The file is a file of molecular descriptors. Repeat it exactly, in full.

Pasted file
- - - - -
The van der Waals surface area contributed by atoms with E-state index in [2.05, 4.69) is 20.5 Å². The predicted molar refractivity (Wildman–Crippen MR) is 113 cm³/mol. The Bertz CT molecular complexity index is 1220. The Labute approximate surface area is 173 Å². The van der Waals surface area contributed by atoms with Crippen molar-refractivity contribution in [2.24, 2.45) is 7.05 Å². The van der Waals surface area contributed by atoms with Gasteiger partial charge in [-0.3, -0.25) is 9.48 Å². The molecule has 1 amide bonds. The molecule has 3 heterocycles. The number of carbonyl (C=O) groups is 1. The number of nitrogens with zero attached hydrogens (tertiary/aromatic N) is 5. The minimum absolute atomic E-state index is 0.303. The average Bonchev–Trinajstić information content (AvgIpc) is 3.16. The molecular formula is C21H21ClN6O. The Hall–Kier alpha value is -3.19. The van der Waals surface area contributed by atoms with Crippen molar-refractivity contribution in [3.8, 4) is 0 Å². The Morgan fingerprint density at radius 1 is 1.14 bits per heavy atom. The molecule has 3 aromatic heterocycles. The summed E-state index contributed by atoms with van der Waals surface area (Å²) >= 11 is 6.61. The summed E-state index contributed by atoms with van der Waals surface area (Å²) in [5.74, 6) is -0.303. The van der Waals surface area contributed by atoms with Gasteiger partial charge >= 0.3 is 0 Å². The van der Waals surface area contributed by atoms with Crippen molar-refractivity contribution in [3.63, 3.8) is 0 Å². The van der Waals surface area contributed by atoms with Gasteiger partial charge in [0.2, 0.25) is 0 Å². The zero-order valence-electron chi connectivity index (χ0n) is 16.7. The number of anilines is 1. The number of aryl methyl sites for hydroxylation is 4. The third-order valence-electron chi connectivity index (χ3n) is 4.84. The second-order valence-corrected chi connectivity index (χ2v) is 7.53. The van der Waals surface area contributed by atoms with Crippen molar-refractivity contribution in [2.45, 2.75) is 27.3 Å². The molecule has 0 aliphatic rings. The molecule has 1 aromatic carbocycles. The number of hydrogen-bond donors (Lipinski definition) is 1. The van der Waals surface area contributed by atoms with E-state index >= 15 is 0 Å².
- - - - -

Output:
The van der Waals surface area contributed by atoms with E-state index in [2.05, 4.69) is 20.5 Å². The predicted molar refractivity (Wildman–Crippen MR) is 113 cm³/mol. The Bertz CT molecular complexity index is 1220. The Labute approximate surface area is 173 Å². The van der Waals surface area contributed by atoms with Crippen molar-refractivity contribution in [2.24, 2.45) is 7.05 Å². The van der Waals surface area contributed by atoms with Gasteiger partial charge in [-0.3, -0.25) is 9.48 Å². The molecule has 1 amide bonds. The molecule has 3 heterocycles. The number of carbonyl (C=O) groups is 1. The number of nitrogens with zero attached hydrogens (tertiary/aromatic N) is 5. The minimum absolute atomic E-state index is 0.303. The average Bonchev–Trinajstić information content (AvgIpc) is 3.16. The molecular formula is C21H21ClN6O. The Hall–Kier alpha value is -3.19. The van der Waals surface area contributed by atoms with Crippen molar-refractivity contribution in [3.8, 4) is 0 Å². The Morgan fingerprint density at radius 1 is 1.14 bits per heavy atom. The molecule has 3 aromatic heterocycles. The summed E-state index contributed by atoms with van der Waals surface area (Å²) >= 11 is 6.61. The summed E-state index contributed by atoms with van der Waals surface area (Å²) in [5.74, 6) is -0.303. The van der Waals surface area contributed by atoms with Gasteiger partial charge >= 0.3 is 0 Å². The van der Waals surface area contributed by atoms with Crippen molar-refractivity contribution in [3.63, 3.8) is 0 Å². The van der Waals surface area contributed by atoms with Gasteiger partial charge in [0.2, 0.25) is 0 Å². The zero-order valence-electron chi connectivity index (χ0n) is 16.7. The number of anilines is 1. The number of aryl methyl sites for hydroxylation is 4. The third-order valence-electron chi connectivity index (χ3n) is 4.84. The second-order valence-corrected chi connectivity index (χ2v) is 7.53. The van der Waals surface area contributed by atoms with Crippen molar-refractivity contribution in [2.45, 2.75) is 27.3 Å². The molecule has 0 aliphatic rings. The molecule has 1 aromatic carbocycles. The number of hydrogen-bond donors (Lipinski definition) is 1. The van der Waals surface area contributed by atoms with E-state index >= 15 is 0 Å².